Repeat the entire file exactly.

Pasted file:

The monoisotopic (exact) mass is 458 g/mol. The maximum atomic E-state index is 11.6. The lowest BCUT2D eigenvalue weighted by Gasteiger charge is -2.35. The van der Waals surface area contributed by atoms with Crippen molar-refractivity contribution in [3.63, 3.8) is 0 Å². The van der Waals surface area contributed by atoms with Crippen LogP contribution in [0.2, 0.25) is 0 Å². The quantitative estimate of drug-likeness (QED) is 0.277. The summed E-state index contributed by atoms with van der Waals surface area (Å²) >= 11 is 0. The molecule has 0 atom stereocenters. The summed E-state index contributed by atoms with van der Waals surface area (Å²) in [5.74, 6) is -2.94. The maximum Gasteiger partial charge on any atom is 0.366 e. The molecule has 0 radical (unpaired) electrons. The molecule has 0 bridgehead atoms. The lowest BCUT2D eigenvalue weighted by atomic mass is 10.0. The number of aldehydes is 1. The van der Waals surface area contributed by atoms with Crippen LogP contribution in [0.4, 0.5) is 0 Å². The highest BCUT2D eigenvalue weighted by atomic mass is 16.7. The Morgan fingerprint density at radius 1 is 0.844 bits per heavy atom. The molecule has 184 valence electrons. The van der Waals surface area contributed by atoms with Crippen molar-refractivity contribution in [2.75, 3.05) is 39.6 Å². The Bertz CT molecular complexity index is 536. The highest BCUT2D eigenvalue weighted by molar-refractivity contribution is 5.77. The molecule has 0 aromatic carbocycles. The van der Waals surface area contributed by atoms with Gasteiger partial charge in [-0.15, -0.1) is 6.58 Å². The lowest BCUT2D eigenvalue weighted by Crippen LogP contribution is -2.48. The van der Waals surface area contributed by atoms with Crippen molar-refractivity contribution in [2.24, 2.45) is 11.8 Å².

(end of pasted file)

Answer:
The monoisotopic (exact) mass is 458 g/mol. The maximum atomic E-state index is 11.6. The lowest BCUT2D eigenvalue weighted by Gasteiger charge is -2.35. The van der Waals surface area contributed by atoms with Crippen molar-refractivity contribution in [3.63, 3.8) is 0 Å². The van der Waals surface area contributed by atoms with Crippen LogP contribution in [0.2, 0.25) is 0 Å². The quantitative estimate of drug-likeness (QED) is 0.277. The summed E-state index contributed by atoms with van der Waals surface area (Å²) >= 11 is 0. The molecule has 0 atom stereocenters. The summed E-state index contributed by atoms with van der Waals surface area (Å²) in [5.74, 6) is -2.94. The maximum Gasteiger partial charge on any atom is 0.366 e. The molecule has 0 radical (unpaired) electrons. The molecule has 0 bridgehead atoms. The lowest BCUT2D eigenvalue weighted by atomic mass is 10.0. The number of aldehydes is 1. The van der Waals surface area contributed by atoms with Crippen LogP contribution in [0.4, 0.5) is 0 Å². The highest BCUT2D eigenvalue weighted by atomic mass is 16.7. The Morgan fingerprint density at radius 1 is 0.844 bits per heavy atom. The molecule has 184 valence electrons. The van der Waals surface area contributed by atoms with Crippen molar-refractivity contribution in [2.75, 3.05) is 39.6 Å². The Bertz CT molecular complexity index is 536. The highest BCUT2D eigenvalue weighted by molar-refractivity contribution is 5.77. The molecule has 0 aromatic carbocycles. The van der Waals surface area contributed by atoms with Gasteiger partial charge in [-0.15, -0.1) is 6.58 Å². The lowest BCUT2D eigenvalue weighted by Crippen LogP contribution is -2.48. The van der Waals surface area contributed by atoms with Crippen molar-refractivity contribution in [2.24, 2.45) is 11.8 Å².